Friday, 24 February 2012

Dear So and So: The optimist’s edition

Dear weather,

Thank you for the glorious sunshine and clear blue skies that greeted me this morning. It was a timely reminder of why I fell in love with Greece more than 20 years ago. After a cold, wet winter full of grey clouds and gloomy forecasts on every front, a sparkling new day was just what I needed to reboot my Inner Optimist.

Now, if you can just nudge the mercury up towards the 20 degrees C that is considered spring-like here, we would be ever so grateful. So too would our bank balances, already straining under the weight of extra taxes, less income and heating bills.

All the best,
The daft-looking British bird grinning inanely at the sky from her balcony.

Dear daffodils,

Come on, you little darlings. I can see you poking your first swords of green through the dark soil in my window boxes. I planted your bulbs in good time this year (thanks to advice from my mum and the man at the garden centre), you’ve had a good dowsing of rain over the past few weeks, and the sun is now making its appearance more and more as we head towards March and the official end of the winter.

I’m a simple soul, and it doesn’t take much to make me smile. I can’t wait to see you burst into bloom and nod your yellow trumpets in the spring breeze. That’s why I come out to inspect you and stroke your green shoots ever so gently every day. 

And if there are any of your tulip friends lurking in the ground, give 'em a gentle nudge too, willya?

With promises to talk to you,
The Reluctant Gardener.

Dear People of Greece,

I know things are tough. Really tough. And for once, I’m not rolling my eyes at cries of ‘everyone’s against us’.
things can get better – we just have to believe it, and (importantly) do whatever we can to foster hope and faith in this wonderful country and its brilliant people.

Already, there is a growing groundswell of Greeks and non-Greeks living here, Greeks abroad and people with no connection whatsoever with the country, coming together to send a positive message and to try to kick-start a new ‘can do’ attitude.

The Ginetai workshop - - is one of the places where people who want to imagine a better tomorrow can come together as a community. ‘Ginetai’ is Greek for ‘do-able’ and that is the central tenet of the project – by imagining a dynamic future, Greece can emerge from the current quagmire. There are many other groups joining in the conversation and most of them have something interesting, engaging and optimistic to offer, but 'Ginetai' is a terrific starting point.

By the way, don't forget that there's an army of non-Greeks standing with you. We may not share your Hellenic DNA, but we’ve been bitten by the Greek bug, fallen in love with the country and its people, and want to play a part in a brighter tomorrow.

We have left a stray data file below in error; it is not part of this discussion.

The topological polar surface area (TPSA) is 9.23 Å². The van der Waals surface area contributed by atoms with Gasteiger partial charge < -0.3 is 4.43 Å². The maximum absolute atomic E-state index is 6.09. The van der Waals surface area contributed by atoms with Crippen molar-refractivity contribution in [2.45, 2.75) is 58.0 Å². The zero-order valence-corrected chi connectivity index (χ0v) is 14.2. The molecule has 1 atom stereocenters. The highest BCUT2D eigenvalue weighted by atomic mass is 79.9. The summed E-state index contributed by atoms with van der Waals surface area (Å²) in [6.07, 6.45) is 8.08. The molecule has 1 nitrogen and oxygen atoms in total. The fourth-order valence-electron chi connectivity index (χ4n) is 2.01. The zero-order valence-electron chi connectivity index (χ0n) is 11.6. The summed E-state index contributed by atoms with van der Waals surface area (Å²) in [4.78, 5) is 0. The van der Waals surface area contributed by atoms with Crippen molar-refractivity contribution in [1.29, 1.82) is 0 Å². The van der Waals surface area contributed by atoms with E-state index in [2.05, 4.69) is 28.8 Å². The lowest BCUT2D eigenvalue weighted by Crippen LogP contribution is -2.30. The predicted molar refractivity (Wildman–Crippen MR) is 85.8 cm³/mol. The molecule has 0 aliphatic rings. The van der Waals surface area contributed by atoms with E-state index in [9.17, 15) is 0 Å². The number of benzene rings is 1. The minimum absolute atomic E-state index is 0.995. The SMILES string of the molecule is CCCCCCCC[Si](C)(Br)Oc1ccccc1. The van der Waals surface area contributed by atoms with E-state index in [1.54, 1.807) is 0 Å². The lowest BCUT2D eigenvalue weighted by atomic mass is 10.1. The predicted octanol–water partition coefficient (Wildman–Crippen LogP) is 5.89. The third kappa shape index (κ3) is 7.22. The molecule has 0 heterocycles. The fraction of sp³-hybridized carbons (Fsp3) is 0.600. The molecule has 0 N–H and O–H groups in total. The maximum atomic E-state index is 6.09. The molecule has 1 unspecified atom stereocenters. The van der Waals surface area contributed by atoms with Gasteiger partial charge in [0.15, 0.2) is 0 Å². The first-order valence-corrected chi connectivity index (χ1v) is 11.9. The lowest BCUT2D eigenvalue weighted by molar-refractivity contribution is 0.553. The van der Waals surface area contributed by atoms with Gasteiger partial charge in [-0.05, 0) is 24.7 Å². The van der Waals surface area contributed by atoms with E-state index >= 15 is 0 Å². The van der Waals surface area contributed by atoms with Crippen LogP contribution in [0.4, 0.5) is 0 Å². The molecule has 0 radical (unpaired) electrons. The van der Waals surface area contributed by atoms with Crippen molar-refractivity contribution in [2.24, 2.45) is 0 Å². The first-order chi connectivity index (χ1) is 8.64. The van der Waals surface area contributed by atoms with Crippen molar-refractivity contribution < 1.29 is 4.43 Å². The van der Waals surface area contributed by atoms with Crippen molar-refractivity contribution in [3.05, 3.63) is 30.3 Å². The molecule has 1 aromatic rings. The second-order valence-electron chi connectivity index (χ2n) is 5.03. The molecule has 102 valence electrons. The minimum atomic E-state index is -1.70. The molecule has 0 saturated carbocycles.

We are NOT about to leave, despite inaccurate and alarmist reports in certain sections of the British press of evacuation plans being drawn up to empty Athens of people like me.

Every crisis is an opportunity. Now is the time to place our faith in people like us, not the rabble of 300 rich kids squabbling in Parliament. Now is the time to raise our gaze from the grubby pavement and look up at the glorious Attika sky.

Here’s to the future,
Your friendly neighbourhood Anglida.

Dear Politicians of Greece,

Get your fingers out, for pity's sake. 
OK, we know you’re stuck between a rock and a hard place. But believe me, the hard place where most ordinary folk are living is much less hospitable than yours.

Along with the wage and service cuts and tax hikes, how about doing something to encourage growth? You know Greeks are born entrepreneurs, so how about doing something about the multiple hoops they have to jump through and obstacles to be overcome to start a new enterprise?

Whether it’s a local greengrocer having to wait 10 months for a license to sell fresh eggs or the unimaginable administrative acrobatics (reportedly including health checks and demands for stool samples!) just to set up an online business selling Greek olive oil products, the obstacles to enterprise are ridiculous.

Is it any wonder that some have sought to get around them? Or perhaps that’s the whole point? Perhaps you and your kind set things up that way to encourage the passing of suitably-filled envelopes under the table to ‘friendly’ officials?

And whilst I have your attention, why not consider taking a cut in MPs’ salaries and perks? If you cut them by 22% the minimum wage has been slashed by, you’ll all still be much, much better off than the vast majority of the people you claim to ‘serve’.

If you do, they might (and I stress ‘might’) be persuaded to trust you again.

But I wouldn’t count on it.

Annoyed but unbeaten.

Dear British Museum,

Don’t you think now would be a really good time to give back what Lord Elgin ripped from the Acropolis all those years ago? We’ve got just the place for them, and we promise not to damage the marbles with over-vigorous cleaning techniques.

Alternatively, maybe Greece should present you with a back-dated bill for their rental all these years?

Thank you,
Just your average culture vulture.

Dear friends & family,

You are all wonderful and I love you like mad. That is all.

Hugs and kisses,

Dear So and So...


  1. Dear you....what a wonderful optimistic post....sending good thoughts and wishes for you and the Country!

  2. Fabulous post, very upbeat indeed! I approve :D

    Hope the flowers are growing well and if only the MPs and co read your blog, we should all send it their way, it might help them out!